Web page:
The Standards & Assessments

California Standards

The idea of standards is one that is continually evolving to fit the shape and circumstance of the schools and their demographics. This article entitled “Beyond Basic Skills: The Role of Performance Assessment in Achieving 21st Century Standards of Learning” summarizes a set of seven papers, reviewing what has been learned over several decades about the use of performance assessments for measuring higher-order thinking skills and student progress. Recommended standards at all grade levels are not mandatory but voluntary, in California. However, the state mandates that the program makes the decision of what standards or learning foundations are to be part of the local course of study. For guidance in understanding the building blocks of a kindergarten class and what standards I’ll use to monitor your child’s progress over time, you may take a look at California English Language Standards, California Math Standards, California History-Social Science Standards, and the Common Core State Standards for English Language Art and Mathematics.

Assessments Used

  • Founts & Pinnell Reading Assessments
  • Dibbles: Kindergarten Benchmark Assessment and Initial Phoneme Fluency Assessment
  • TERC Investigations Math Assessment
  • Documentation Binders: I will keep an archive of their work that shows their progress over the course of the year.

Backwards Design

I find using Wiggins & McTighe’s Backwards Design  helps me focus my units to ensure children are getting the heart of each learning experience. This type of planning centers around one main concept, which is essentially planning by using your end goal as your starting point and working backwards to figure out how to get there. We so often have wonderful intentions in the classroom, but it’s important to ask the “Why?” question. Why are we learning these math concepts at this age? Why are they playing so much? Why is it appropriate to teach about spirituality at this age? Why is understanding communities an essential piece of kindergarten curriculum? Why is it important for students to take ownership over their work and where it belongs when it’s finished? Why is it more important at this age to learn social interactions through play than to learn how to read?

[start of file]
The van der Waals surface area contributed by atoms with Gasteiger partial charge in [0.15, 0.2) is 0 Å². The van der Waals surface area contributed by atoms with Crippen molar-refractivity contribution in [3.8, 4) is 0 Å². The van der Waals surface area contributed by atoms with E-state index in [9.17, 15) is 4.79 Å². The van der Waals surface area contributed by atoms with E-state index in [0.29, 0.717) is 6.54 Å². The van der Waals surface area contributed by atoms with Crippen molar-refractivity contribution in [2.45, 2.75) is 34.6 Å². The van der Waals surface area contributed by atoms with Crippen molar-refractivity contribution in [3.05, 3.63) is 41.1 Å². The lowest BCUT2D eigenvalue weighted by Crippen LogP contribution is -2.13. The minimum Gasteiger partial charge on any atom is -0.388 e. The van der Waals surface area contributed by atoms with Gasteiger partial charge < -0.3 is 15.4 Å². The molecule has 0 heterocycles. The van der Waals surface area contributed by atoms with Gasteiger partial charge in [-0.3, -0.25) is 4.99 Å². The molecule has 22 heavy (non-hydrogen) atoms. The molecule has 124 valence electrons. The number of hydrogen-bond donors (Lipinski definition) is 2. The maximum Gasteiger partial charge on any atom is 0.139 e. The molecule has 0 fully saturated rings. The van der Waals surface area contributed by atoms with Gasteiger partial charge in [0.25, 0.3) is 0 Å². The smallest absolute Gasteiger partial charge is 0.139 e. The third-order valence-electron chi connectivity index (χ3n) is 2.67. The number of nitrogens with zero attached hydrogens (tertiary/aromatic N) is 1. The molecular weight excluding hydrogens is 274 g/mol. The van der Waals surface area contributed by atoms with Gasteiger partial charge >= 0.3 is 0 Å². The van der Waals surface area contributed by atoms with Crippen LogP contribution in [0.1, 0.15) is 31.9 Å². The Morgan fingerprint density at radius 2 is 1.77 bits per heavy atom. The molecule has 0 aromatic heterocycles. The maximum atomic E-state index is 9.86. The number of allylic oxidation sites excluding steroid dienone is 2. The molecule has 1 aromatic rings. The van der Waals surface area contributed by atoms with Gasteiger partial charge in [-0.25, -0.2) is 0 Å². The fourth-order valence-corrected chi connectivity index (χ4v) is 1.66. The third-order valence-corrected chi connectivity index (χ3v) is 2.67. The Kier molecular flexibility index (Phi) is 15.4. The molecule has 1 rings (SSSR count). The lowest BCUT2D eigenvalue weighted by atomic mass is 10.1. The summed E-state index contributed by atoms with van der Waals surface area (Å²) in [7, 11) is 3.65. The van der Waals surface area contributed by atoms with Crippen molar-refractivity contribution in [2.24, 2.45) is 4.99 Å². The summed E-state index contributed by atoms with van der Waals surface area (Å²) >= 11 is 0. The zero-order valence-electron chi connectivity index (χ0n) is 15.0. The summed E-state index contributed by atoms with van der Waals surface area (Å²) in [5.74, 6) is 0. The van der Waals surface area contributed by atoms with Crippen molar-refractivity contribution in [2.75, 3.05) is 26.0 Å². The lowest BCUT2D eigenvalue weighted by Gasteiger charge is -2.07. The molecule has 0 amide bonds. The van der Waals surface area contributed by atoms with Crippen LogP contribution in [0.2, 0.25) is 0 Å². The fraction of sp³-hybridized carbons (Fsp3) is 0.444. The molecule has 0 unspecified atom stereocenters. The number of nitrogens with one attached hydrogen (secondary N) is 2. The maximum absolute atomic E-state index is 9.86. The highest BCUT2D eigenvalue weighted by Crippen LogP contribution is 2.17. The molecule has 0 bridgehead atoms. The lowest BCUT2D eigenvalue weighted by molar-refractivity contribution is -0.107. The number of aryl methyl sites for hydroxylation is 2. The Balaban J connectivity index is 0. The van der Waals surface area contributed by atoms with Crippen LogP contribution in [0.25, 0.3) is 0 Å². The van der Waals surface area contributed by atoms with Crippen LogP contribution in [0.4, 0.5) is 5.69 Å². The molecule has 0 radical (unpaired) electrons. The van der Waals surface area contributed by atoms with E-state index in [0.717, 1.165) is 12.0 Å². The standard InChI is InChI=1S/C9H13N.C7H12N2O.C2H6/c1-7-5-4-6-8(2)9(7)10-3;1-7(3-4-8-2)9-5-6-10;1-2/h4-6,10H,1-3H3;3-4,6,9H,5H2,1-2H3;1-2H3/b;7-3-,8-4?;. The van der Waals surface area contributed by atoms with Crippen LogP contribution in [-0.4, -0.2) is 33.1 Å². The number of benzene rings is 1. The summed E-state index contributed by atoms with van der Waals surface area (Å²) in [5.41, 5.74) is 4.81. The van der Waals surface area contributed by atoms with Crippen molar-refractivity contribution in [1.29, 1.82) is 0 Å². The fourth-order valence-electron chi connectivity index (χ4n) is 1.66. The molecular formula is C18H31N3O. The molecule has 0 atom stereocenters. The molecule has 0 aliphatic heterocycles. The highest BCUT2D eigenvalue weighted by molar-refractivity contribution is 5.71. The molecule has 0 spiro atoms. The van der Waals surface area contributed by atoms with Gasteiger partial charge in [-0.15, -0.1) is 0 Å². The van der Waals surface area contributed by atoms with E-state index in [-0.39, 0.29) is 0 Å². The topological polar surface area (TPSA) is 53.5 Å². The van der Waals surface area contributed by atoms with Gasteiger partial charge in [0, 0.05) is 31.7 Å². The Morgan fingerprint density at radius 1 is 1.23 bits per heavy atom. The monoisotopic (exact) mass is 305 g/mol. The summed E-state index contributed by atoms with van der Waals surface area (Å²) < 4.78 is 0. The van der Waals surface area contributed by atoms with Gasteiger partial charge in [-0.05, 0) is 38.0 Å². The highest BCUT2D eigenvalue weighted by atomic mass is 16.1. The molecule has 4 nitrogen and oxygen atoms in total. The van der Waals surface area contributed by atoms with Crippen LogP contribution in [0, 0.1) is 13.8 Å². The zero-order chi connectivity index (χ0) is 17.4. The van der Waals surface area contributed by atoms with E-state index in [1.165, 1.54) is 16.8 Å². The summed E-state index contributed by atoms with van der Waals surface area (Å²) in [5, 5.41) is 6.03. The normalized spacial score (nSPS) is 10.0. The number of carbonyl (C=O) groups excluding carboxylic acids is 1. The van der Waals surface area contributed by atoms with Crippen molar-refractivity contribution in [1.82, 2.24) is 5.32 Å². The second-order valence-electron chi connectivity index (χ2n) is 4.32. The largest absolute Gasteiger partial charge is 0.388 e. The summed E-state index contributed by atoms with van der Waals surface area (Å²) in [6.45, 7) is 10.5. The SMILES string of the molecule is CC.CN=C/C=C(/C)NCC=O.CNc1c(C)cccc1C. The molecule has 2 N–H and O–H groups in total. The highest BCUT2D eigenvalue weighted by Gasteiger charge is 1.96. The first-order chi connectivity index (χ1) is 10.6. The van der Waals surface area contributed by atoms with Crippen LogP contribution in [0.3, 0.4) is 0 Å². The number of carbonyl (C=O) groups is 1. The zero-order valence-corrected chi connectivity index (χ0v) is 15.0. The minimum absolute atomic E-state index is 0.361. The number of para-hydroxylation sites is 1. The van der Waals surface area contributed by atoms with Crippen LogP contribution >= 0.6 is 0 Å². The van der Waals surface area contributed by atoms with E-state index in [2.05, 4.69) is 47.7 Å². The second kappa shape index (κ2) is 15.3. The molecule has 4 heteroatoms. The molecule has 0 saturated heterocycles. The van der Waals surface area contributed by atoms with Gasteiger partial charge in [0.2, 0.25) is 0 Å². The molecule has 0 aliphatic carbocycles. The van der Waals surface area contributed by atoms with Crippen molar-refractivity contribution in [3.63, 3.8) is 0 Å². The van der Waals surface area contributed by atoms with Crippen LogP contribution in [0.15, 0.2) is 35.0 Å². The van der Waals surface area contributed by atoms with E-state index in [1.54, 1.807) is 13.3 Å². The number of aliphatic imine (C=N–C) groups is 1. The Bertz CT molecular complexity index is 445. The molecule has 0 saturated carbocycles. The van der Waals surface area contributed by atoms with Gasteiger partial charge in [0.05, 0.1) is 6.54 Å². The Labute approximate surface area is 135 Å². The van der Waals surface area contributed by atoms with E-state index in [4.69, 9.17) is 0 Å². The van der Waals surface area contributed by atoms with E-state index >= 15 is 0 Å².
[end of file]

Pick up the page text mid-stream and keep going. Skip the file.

When you start with the “Why?” question, I believe the curriculum is rooted in a stronger foundation of learning.

Teaching The Whole Child

We ask what this means all the time. Everyone uses this phrase like verbal currency, in most educational institutions. I define “teaching the whole child” as understanding that each lesson needs multiple access points, because each child thinks differently. The Whole Child website actually defines it as “Each child, in each school, in each of our communities deserves to be healthy, safe, engaged, supported, and challenged. That’s what a whole child approach to learning, teaching, and community engagement really is.” I agree with this definition and my goal is to understand the needs of each child, and meet them in my classroom environment. The home-school partnership is a large part of this–the communication, the understanding, synthesizing school learning at home through conversation, etc.

It’s important for children to feel safe enough to take risks and face challenges head-on in the classroom. Teaching children through this lens helps me to empower them.